"Dream" is again a minor chords song whose sadness is increased by the violin solo. Agafonkin's voice sounds dramatic. Anyway, despite the high use of classical instruments it's a rock track. On the short guitar solo, Aleksy Katruk sounds like Piotr Grudzinski.

Then it comes a sweet melancholic song. I don't know the lyrics, but in these days its title adds a special meaning: "My Dear Land". It has been released in 2017, I don't know if there's any reference to the Crimea thing, but I can imagine an Ukrainian volunteer holding a gun in a devastated city.

I hope that the band can be prophetic as the following track is "A New Beginning". Hopefully a good one. Percussion and sax like in a newage instrumental, lightly melancholic but with more major chords. It transmits more positive feelings, in particular due to the sax. I remember having thought that the electric guitar couldn't have had a sound different from the one used here. After the guitar string and piano play an interlude and the clean guitar is back with a lot of reverb. A very nice instrumental.

It was a dream, by the way, so the closer track "Angel" is again newagey and sounds like waking up in a sunny day. Olga Skripova is the lead singer in this song, with Agafonkin backing her.

What to say? I'm possibly conditioned by the current situation, also because we don't even know if the band members, based in Kiev, are still alive, but I see that I'm not the first rating it with the maximum, and as I have written in the first line of this review, this album was in my mind long before the war.

Long life to your dear land.

Latest members reviews

5 stars I have enjoyed everything about this album: pure voice of the leading singer; the way Ukrainian (I assume) language is bringing some additional magic to the vocals; tenderness and drama brought by the strings quartet and flute; dynamic riffs of the guitar. The music of "Son" brings some beautiful ... (read more)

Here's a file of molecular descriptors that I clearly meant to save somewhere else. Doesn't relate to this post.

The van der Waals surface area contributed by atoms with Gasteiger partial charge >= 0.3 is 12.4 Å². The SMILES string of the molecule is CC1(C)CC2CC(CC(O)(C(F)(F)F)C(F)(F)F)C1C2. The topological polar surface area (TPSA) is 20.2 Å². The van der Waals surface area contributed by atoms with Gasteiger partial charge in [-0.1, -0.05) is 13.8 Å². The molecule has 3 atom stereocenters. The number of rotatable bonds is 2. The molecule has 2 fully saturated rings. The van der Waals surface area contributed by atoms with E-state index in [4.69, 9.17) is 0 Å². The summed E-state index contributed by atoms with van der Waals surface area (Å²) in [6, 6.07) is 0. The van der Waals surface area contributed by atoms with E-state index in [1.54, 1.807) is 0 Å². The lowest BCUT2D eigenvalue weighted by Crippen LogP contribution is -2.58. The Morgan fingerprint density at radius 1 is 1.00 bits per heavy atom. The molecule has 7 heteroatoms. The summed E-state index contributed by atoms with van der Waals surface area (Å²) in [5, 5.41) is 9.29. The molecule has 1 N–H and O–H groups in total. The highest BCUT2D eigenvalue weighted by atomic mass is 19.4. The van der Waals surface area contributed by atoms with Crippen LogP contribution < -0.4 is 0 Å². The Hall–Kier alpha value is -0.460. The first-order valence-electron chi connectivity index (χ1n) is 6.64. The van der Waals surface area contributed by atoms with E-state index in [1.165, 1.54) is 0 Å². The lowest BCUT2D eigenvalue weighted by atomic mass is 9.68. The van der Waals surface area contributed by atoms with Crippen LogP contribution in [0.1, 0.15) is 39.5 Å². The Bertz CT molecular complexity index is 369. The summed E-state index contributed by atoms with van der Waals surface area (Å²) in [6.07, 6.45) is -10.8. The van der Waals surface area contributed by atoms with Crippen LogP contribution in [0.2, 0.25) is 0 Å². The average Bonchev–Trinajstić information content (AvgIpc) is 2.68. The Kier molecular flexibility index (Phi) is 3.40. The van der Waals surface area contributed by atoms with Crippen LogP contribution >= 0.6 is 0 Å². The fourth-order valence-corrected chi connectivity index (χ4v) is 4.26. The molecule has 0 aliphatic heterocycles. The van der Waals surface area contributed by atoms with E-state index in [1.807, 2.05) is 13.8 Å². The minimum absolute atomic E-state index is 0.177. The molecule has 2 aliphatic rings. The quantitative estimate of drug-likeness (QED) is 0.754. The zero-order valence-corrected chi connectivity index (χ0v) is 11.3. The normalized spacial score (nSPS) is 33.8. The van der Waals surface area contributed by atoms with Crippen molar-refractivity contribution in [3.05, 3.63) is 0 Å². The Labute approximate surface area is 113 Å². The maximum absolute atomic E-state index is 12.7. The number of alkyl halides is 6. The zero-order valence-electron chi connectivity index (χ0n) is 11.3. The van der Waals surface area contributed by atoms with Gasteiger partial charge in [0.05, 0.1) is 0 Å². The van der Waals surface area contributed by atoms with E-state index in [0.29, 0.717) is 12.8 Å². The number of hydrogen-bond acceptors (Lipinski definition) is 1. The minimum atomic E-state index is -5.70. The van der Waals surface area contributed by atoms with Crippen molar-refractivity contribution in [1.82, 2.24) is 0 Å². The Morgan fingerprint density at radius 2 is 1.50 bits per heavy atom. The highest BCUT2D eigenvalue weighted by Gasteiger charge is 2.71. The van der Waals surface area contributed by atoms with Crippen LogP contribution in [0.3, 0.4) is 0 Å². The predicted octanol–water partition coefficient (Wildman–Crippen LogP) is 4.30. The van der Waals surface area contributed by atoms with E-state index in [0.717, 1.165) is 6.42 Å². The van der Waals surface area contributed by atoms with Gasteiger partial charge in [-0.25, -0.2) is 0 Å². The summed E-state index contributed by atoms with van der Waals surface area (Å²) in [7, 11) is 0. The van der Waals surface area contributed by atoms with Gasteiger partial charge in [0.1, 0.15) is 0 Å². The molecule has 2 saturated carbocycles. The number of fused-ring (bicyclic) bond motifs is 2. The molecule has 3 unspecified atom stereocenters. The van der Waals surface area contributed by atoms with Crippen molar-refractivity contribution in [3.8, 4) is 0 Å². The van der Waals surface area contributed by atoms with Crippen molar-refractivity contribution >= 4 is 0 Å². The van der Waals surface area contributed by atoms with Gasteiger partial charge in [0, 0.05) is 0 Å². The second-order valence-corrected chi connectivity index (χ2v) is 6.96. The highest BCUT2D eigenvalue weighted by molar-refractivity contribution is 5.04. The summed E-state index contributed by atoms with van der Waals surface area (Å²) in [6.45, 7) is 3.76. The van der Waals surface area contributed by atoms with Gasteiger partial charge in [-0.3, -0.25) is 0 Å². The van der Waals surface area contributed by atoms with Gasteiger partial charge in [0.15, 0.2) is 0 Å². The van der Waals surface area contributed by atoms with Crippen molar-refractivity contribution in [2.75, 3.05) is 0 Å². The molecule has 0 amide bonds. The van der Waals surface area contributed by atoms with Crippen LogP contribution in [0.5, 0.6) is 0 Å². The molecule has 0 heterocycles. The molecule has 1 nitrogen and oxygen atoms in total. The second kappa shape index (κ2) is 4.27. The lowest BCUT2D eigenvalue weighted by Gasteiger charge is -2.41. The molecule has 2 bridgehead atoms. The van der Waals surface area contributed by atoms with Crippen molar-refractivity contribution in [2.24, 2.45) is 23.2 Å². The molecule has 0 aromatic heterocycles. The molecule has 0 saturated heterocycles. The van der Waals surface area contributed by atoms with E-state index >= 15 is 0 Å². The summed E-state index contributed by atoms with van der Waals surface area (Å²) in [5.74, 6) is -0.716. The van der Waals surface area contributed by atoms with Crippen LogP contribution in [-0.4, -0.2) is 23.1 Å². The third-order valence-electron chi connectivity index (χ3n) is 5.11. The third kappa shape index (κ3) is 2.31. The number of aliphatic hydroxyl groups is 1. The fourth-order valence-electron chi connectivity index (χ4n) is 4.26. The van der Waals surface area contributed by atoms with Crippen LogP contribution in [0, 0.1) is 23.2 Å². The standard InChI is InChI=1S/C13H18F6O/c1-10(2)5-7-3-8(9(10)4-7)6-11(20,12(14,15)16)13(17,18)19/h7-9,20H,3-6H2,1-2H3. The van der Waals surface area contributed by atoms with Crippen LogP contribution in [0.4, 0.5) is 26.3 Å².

Report this review (#1977905) | Posted by IconiK11 | Tuesday, August 14, 2018 | Review Permanlink

5 stars A nicely and very professionally done progrock, I dare to say - a masterpiece! After a long pause another milestone from Obiymy Doschu. It might be a surprise for someone, but their previous studio album Elehia gave a feeling that it was a birth of something important. Strong melodies, excellent ... (read more)

Report this review (#1976401) | Posted by AndrewNazarenko | Friday, August 10, 2018 | Review Permanlink

5 stars OBIYMY DOSCHU "Son" The Opening It's difficult to believe that one's home- nation, state, district, city/town, block, particular address would NOT have an impact on the music one makes. Any cursory- or more careful- reading of Ukraine history and culture tells us that Ukraine has ancient ... (read more)

Report this review (#1890749) | Posted by Steve Conrad | Sunday, March 4, 2018 | Review Permanlink

5 stars Obiymy Doschu, an unidentified band from Ukraine, really made me shout! In the eight years since their release of their first year, they have brought in a meticulous new album "Son" in 2017 (not the son's meaning, but the "dream" of Ukrainian). The band explained on the official website that 72 minu ... (read more)

Report this review (#1854408) | Posted by mitarai_panda | Friday, January 5, 2018 | Review Permanlink

5 stars I never heard of this band before, but decided to try it when I saw them in top 2017 albums list. Well, after two listening, I must say they deserve it! They are from Ukraine, and their name means Hug the Rain, and the album name is Dream. Ok, now let's talk about music. I can't really define t ... (read more)

Report this review (#1853979) | Posted by Booba Kastorsky | Thursday, January 4, 2018 | Review Permanlink

5 stars This is my 1st review ever on this website, I just don't like to write reviews even though I listen to an enormous amount of albums all the time (about 500 a year!) 2017 is shaping up to be the very best prog year ever at least for me, case and point I gave this year to 40 albums 5 stars (I have a l ... (read more)

Report this review (#1823797) | Posted by mbzr48 | Thursday, November 16, 2017 | Review Permanlink